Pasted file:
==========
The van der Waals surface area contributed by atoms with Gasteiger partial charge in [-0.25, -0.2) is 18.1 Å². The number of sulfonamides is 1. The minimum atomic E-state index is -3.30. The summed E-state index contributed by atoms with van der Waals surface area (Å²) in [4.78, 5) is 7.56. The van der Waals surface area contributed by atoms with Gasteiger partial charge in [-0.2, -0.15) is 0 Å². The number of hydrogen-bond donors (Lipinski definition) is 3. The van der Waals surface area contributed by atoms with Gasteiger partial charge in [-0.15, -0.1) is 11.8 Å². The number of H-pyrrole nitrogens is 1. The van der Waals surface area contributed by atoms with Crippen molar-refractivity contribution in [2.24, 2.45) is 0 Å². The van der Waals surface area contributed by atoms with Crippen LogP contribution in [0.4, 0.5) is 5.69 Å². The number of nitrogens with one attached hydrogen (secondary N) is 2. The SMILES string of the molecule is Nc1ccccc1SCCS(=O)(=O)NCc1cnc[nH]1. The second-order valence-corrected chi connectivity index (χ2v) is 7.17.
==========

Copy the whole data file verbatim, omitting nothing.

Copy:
The van der Waals surface area contributed by atoms with Gasteiger partial charge in [-0.25, -0.2) is 18.1 Å². The number of sulfonamides is 1. The minimum atomic E-state index is -3.30. The summed E-state index contributed by atoms with van der Waals surface area (Å²) in [4.78, 5) is 7.56. The van der Waals surface area contributed by atoms with Gasteiger partial charge in [-0.2, -0.15) is 0 Å². The number of hydrogen-bond donors (Lipinski definition) is 3. The van der Waals surface area contributed by atoms with Gasteiger partial charge in [-0.15, -0.1) is 11.8 Å². The number of H-pyrrole nitrogens is 1. The van der Waals surface area contributed by atoms with Crippen molar-refractivity contribution in [2.24, 2.45) is 0 Å². The van der Waals surface area contributed by atoms with Crippen LogP contribution in [0.4, 0.5) is 5.69 Å². The number of nitrogens with one attached hydrogen (secondary N) is 2. The SMILES string of the molecule is Nc1ccccc1SCCS(=O)(=O)NCc1cnc[nH]1. The second-order valence-corrected chi connectivity index (χ2v) is 7.17.